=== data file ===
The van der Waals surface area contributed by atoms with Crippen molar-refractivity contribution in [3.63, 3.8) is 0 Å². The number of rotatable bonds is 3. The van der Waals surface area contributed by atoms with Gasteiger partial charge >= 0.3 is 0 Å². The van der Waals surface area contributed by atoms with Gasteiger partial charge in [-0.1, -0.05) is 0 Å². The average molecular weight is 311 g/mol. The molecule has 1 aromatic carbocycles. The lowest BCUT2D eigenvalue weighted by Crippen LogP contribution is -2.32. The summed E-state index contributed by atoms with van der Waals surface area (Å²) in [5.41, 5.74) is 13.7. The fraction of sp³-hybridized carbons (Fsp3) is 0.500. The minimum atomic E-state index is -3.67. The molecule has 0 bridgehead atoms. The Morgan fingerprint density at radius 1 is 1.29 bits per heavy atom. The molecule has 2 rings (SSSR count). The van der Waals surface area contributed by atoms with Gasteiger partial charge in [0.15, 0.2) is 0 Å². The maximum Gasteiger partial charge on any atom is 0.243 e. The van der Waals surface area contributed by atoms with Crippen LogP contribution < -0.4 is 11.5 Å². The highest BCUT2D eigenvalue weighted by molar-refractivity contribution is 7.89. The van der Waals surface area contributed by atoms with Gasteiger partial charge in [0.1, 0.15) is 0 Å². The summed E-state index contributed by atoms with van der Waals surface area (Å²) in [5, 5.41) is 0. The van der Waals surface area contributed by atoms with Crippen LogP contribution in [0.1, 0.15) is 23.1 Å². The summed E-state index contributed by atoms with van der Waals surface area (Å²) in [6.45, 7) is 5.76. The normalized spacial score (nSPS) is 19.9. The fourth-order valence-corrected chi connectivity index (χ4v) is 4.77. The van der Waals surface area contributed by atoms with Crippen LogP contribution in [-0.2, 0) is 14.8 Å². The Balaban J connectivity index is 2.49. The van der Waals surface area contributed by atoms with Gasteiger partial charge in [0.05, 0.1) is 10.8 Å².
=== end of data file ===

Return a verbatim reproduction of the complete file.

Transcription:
The van der Waals surface area contributed by atoms with Crippen molar-refractivity contribution in [3.63, 3.8) is 0 Å². The number of rotatable bonds is 3. The van der Waals surface area contributed by atoms with Gasteiger partial charge >= 0.3 is 0 Å². The van der Waals surface area contributed by atoms with Gasteiger partial charge in [-0.1, -0.05) is 0 Å². The average molecular weight is 311 g/mol. The molecule has 1 aromatic carbocycles. The lowest BCUT2D eigenvalue weighted by Crippen LogP contribution is -2.32. The summed E-state index contributed by atoms with van der Waals surface area (Å²) in [5.41, 5.74) is 13.7. The fraction of sp³-hybridized carbons (Fsp3) is 0.500. The minimum atomic E-state index is -3.67. The molecule has 0 bridgehead atoms. The Morgan fingerprint density at radius 1 is 1.29 bits per heavy atom. The molecule has 2 rings (SSSR count). The van der Waals surface area contributed by atoms with Gasteiger partial charge in [0.15, 0.2) is 0 Å². The maximum Gasteiger partial charge on any atom is 0.243 e. The van der Waals surface area contributed by atoms with Crippen LogP contribution < -0.4 is 11.5 Å². The highest BCUT2D eigenvalue weighted by molar-refractivity contribution is 7.89. The van der Waals surface area contributed by atoms with Gasteiger partial charge in [0.1, 0.15) is 0 Å². The summed E-state index contributed by atoms with van der Waals surface area (Å²) in [5, 5.41) is 0. The van der Waals surface area contributed by atoms with Crippen LogP contribution in [0.1, 0.15) is 23.1 Å². The summed E-state index contributed by atoms with van der Waals surface area (Å²) in [6.45, 7) is 5.76. The normalized spacial score (nSPS) is 19.9. The fourth-order valence-corrected chi connectivity index (χ4v) is 4.77. The van der Waals surface area contributed by atoms with Crippen LogP contribution in [-0.2, 0) is 14.8 Å². The Balaban J connectivity index is 2.49. The van der Waals surface area contributed by atoms with Gasteiger partial charge in [0.05, 0.1) is 10.8 Å².